"A Racially Awkward Night at the Oscars"
Even before Meryl Streep, playing Margaret Thatcher in The Iron Lady, beat Viola Davis, in a performance as a Mississippi domestic even The Help‘s detractors couldn’t help admire, for Best Actress, it was a racially awkward night at the Oscars.
The off notes began when Billy Crystal resurrected his Sammy Davis, Jr. impersonation for a Midnight in Paris sketch at the beginning of the show. The bit is just fine, but on a night that featured Octavia Spencer and Davis as acting nominees for The Help, and Gabourey Sidibe reflecting on how few women like herself she sees on-screen, it was an unfortunate reminder of how few parts are available for actual African-American actors. It didn’t help when, later in the telecast, Crystal joked that after seeing The Help “I wanted to hug the first black woman that I saw, which from Beverly Hills is about a 45-minute drive.” It might have been a crack on white, wealthy Los Angeles residents, but the joke didn’t have quite enough self-awareness about the persistence of segregation.
That same unease showed up in an otherwise very funny sketch about Hollywood focus groups that featured a group of cranky moviegoers dissecting The Wizard of Oz. I don’t know that it was unintentional, but an attendee played by Fred Willard kept talking about how he’d love a movie with more monkeys in it—and suggested the upcoming Gone With the Wind would benefit from the same additions. It was an unfortunate choice, pairing up that particular animal with the movie for which Hattie McDaniel became the first African-American actress to win an Academy Award. As Chris Rock reminded us, “If you’re a black man, you can play a donkey or a zebra.”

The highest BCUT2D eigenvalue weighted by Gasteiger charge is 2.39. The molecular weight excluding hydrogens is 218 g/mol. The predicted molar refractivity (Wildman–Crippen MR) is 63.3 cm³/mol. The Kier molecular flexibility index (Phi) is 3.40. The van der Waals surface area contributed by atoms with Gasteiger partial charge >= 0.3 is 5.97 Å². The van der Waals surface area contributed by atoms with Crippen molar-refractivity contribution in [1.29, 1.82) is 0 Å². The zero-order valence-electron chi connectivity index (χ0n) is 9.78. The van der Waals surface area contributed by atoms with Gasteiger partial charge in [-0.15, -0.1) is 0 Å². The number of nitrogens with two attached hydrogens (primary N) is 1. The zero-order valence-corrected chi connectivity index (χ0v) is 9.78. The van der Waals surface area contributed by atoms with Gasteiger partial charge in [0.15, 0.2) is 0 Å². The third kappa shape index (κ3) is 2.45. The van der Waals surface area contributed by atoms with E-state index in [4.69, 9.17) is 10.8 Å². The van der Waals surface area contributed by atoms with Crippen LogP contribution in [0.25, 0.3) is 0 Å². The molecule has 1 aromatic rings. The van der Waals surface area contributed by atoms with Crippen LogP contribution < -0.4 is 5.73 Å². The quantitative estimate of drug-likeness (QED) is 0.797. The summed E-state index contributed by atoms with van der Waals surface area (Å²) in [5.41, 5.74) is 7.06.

And the awkwardness wasn’t all black and white. Daniel Junge, who won an Academy Award for Feature Documentary for Saving Face, announced that as a white guy, he really ought to get out of the way for his Pakistani collaborator, journalist and documentarian Sharmeen Obaid-Chinoy—and then kept talking, though he did let her have the majority of the time. The biggest missed opportunity of the night was the Academy’s chance to recognize Demian Bichir’s marvelous performance as an undocumented immigrant in Chris Weitz’s A Better Life, a profoundly personal issue movie that went underwatched this year. I don’t begrudge Jean Dujardin his Best Actor win, but it’s much more interesting to confound the Academy’s preconceptions about the people who are still acting as the help than it is to cater to their nostalgic self-conception.